Shultz attended the two high-level meetings on Jan. 7 and Jan. 16, 1986, that set in motion, with the president's approval, the program that culminated in five shipments of American TOW antitank missiles and Hawk spare parts to Iran between February and October, and the release of two U.S. hostages.

At the Jan. 16 meeting, at which senior officials discussed the presidential "intelligence finding" authorizing the initiative, Shultz left early. According to former national security adviser John M. Poindexter, Shultz said, "Well, John, you know my view on this. I don't think we ought to go ahead with it."

Poindexter said Shultz did not participate in the discussions that followed, but indicated at a later date "that he didn't particularly want to know the details. {Shultz} said, 'Just, in effect, tell me what I need to know.' "

Last November and December, Shultz contended that he generally had been misled and kept uninformed about the controversial Iran policy. He told the attorney general, the House Foreign Affairs Committee and the Senate Select Committee on Intelligence that he only learned on Nov. 19, 1986, that Reagan had signed an intelligence finding authorizing the initiatives the previous January.

Shultz told the Tower board that when Poindexter read the intelligence finding at a meeting that day, "I said, 'That's the first I heard of that.' Cap {Weinberger}, who was sitting across the room from me, said, 'I have never heard of it either.' "

Weinberger attended the Jan. 16 White House meeting where the finding was discussed. According to testimony before the Iran-contra committees, Weinberger said he wanted his Defense Department lawyers to review the intelligence finding before giving final approval. He gave it the next day.

Poindexter testified that Shultz approved the "terms of reference," or guidelines, for the discussions that former national security adviser Robert C. McFarlane was to hold with high-ranking Iranian officials. These discussions took place in Tehran in late May 1986, and were accompanied by another U.S. arms shipment intended to bring about the release of American hostages.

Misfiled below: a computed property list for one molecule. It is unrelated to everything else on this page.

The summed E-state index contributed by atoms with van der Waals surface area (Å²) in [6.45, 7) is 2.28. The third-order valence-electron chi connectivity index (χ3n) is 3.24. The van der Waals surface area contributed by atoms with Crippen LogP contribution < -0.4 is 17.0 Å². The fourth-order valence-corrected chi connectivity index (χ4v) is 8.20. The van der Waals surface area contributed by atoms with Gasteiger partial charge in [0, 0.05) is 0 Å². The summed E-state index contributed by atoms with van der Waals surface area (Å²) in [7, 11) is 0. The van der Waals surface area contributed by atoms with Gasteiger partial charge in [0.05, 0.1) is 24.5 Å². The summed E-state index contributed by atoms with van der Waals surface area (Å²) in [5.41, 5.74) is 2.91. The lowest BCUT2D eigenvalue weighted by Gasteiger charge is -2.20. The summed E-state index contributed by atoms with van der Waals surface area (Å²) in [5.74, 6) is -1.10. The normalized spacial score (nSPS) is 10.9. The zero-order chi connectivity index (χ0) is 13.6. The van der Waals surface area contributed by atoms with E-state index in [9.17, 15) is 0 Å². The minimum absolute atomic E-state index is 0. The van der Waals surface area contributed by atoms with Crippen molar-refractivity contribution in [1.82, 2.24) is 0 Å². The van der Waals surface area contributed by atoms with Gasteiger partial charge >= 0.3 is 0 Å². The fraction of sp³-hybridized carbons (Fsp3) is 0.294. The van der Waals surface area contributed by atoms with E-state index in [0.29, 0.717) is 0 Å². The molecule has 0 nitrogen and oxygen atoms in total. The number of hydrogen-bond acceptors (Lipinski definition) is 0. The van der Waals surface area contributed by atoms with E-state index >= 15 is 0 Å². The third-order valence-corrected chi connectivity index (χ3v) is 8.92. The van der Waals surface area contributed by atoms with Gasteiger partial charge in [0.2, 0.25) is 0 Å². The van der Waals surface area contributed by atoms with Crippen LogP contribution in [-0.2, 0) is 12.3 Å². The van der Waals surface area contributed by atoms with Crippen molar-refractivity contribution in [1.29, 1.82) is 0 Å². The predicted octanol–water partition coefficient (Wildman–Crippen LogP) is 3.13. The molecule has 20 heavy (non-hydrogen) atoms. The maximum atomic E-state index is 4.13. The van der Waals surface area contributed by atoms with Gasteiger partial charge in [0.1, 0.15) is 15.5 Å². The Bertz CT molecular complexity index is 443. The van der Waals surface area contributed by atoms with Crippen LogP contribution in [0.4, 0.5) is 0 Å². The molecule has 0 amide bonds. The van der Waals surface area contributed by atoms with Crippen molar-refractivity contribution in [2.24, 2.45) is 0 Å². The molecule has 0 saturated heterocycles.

Shultz has maintained that he did not know about the Tehran trip or that arms shipment.

Poindexter also testified, and documents indicate, that Shultz was also "aware" that White House-directed efforts were under way last September to establish a "second channel" of communications with the Tehran government.

"I can recall trying to get in touch with him {Shultz} several times during the month of October to discuss with him progress," Poindexter testified Tuesday. "Unfortunately . . . our schedules just didn't permit an adequate number of meetings."

In the first few days after the operation was exposed last November, Shultz sent a cable to Poindexter suggesting that the White House "go public" on the initiative but attempt to portray it as "a special one-time operation based on humanitarian grounds . . , " according to the report of the Senate intelligence committee.

Meanwhile, State Department officials let it be known that Shultz had opposed the initiative from the beginning, and, at a Nov. 16 interview with CBS television's "Face the Nation," Shultz contradicted Reagan's statement three days earlier that Iran had suspended terrorist acts while it was receiving U.S. arms. Shultz maintained that Iran "has and continues to pursue a policy of terrorism."

On Nov. 20, Shultz met privately with Reagan at the White House.

State Department sources have said that Shultz threatened to quit unless untrue accounts of the U.S. role in the November 1985 Israeli-Iran arms transfer were rectified before being given to Congress. White House sources, on the other hand, have said that Reagan summoned Shultz to tell him to support the administration on the issue or resign.